The first commercial building in the townsite was a tea room with visitor accommodation erected by John Blakley on Lot 10 in 1923. It was destroyed by fire in 1925, and was reconstructed as the Radium Hot Springs Hotel. Prior to the townsite survey, the Canadian Pacific Railway Company had applied for a site on which to extend its bungalow camp system, and it was allocated Lots 1, 2 and 3, the largest lots in the subdivision. Here the company built, between 1923 and 1926, the nucleus of Radium Hot Springs Lodge, incorporating a central building providing dining and lounge facilities, together with nine rustic cabins spotted over the steeply sloping site. In 1930 the company requested and was granted a lease in 1931 for lot 4 and an additional area of about 1.5 acres at the rear, on which more cabins were erected. Lot 7, close to the gateway building, was leased to Mrs. M.V. Robertson, who in 1928 completed the construction of a building combining a tea-room, a small store, and visitor accommodation. Her leasehold interest was acquired in 1930 by H.C. Oliver, who added another storey, and later operated the premises as Oliver's Gateway Lodge.

Of the remaining lots in the townsite, 5 and 6 were leased to two employees of the Department at Radium Hot Springs for the erection of dwellings. Later, the owners obtained rooming-house licences from the Superintendent for the accommodation of park visitors. Lots 8 and 9, east of the government reserve, were not well located for development and consequently were not leased.

Gasoline Outlets

In 1926, John Blakley obtained a licence of occupation for a area adjoining the highway a few hundred yards west of Lot 10, on which he built a combined store, garage, and filling station. This building housed the local post office from 1935 to 1965. Another outlet for the sale of gasoline was built in 1931 by H.C. Oliver and L.C. Orr. The building from which sales were made, occupied a site over a steep bank of the highway, about half a mile west of the park gateway building. To facilitate highway improvement, the site was acquired by the Department in 1955 and the building was then dismantled.

A residence for the Park Superintendent, Howard Sibbald, together with an adjoining garage, was constructed in 1929 on the government reserve between lots 7 and 8. Access to the building, situated well above the highway level, was provided by a road constructed from the highway, which passed through the grounds of the C.P.R. bungalow camp. In 1931, a detachment building for the use of the Royal Canadian Mounted Police was built near the Superintendent's residence. In addition to living quarters and an office for police personnel, the building also contained detention cells for persons held for infractions of the law.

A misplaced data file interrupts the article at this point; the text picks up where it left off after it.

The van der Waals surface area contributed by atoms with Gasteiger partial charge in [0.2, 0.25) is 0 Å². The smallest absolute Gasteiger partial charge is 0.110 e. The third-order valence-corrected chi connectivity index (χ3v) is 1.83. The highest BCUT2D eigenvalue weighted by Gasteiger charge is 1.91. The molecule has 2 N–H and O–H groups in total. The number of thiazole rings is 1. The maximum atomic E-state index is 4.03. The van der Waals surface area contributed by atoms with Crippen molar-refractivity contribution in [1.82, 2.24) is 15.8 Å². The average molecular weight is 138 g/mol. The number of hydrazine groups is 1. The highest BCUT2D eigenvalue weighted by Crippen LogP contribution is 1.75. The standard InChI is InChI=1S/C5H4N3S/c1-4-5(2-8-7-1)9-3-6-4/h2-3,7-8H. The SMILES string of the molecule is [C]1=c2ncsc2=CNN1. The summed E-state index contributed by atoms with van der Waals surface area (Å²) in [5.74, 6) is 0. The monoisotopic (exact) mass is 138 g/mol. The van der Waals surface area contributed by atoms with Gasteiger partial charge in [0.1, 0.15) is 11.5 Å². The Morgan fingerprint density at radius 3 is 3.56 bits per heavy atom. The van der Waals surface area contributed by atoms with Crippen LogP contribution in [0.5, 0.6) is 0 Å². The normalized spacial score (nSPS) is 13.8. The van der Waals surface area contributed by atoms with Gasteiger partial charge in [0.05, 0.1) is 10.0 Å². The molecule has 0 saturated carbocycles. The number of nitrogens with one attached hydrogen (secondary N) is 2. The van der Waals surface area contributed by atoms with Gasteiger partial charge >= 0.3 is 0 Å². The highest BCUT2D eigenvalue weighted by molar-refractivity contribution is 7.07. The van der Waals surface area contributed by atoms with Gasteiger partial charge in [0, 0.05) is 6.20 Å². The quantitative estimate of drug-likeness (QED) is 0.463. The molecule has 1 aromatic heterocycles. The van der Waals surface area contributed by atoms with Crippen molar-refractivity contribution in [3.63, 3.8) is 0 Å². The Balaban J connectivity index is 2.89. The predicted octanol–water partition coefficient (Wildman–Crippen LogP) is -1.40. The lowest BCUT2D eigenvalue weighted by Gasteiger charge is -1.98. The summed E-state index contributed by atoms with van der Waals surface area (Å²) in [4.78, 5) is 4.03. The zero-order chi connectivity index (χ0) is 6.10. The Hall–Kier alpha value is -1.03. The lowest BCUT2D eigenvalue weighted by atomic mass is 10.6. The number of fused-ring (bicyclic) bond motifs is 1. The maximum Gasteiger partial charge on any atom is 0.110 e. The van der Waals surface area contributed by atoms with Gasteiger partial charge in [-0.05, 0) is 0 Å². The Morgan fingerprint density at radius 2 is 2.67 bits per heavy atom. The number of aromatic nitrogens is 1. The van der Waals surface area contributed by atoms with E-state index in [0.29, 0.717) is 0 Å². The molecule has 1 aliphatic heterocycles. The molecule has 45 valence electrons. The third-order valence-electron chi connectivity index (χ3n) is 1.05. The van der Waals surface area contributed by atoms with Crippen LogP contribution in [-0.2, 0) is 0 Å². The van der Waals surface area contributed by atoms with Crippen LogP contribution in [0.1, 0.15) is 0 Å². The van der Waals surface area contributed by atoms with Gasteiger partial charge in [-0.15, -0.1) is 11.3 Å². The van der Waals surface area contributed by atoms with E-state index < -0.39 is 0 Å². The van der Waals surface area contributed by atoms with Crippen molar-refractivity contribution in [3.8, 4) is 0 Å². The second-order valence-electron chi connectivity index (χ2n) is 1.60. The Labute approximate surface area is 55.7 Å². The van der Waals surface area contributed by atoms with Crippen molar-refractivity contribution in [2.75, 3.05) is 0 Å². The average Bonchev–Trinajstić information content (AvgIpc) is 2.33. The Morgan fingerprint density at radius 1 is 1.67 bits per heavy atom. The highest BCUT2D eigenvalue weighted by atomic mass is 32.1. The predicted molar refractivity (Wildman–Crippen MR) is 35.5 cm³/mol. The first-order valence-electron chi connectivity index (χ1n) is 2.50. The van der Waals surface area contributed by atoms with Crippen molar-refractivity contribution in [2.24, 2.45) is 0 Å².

Improvements to Hot Springs

After possession of the hot springs was obtained by the Department in 1923, the Park Superintendent rehabilitated the log bath-house or dressing room building and relocated the caretaker's quarters. Easier access from a parking area developed above the pool also was provided by construction of a stairway. The operation of the log bath-house was continued until 1927, when construction of a new building was undertaken. This structure, located at the north end of the swimming pool consisted of two storeys, and afforded more commodious accommodation. Women's washrooms and dressing rooms were situated on the top floor, and those for men on the ground floor. The building was opened to public use on June 1, 1928. In October of that year, the swimming pool was improved and extended by 30 feet to a length of 110 feet.9

The operation of this building was continued until February 20, 1948, when it was completely destroyed by fire. Temporary facilities permitting continued use of the pool were provided, and a temporary bathhouse was constructed in 1949. Plans also were made that year to replace the former structure with a much larger and more attractive bathing establishment. Prior to the fire, the pool and dressing rooms had received an amazing increase in patronage. The number of paid entries to the pool had risen from 5,955 in 1923 to 18,095 in 1934, and later to 53,543 in 1946-47. During the last fiscal year in which the old bathhouse functioned—1947-48, the recorded attendance was nearly 59,000 persons.

The Aquacourt

The construction of a new bathing complex, later named the Aquacourt, was initiated late in 1949 under contract, and was completed in 1951. It incorporated the original or 'hot' pool, a new larger swimming area known as the 'cool' pool, and the main structure or bath-house. The latter, fabricated of concrete and steel, consisted of two stories and a basement, containing dressing-rooms for men and women, massage and steam rooms, hot plunge baths, administrative offices, medical office and first aid rooms, elevator and a small coffee shop. A large sun deck over-looked the cool pool, which was enclosed on three sides by the building, and faced the parking area across Sinclair Creek to the west. Since its inception, the water in the cool pool has been maintained at approximately 80 degrees F., about 20 degrees below than that prevailing in the hot pool.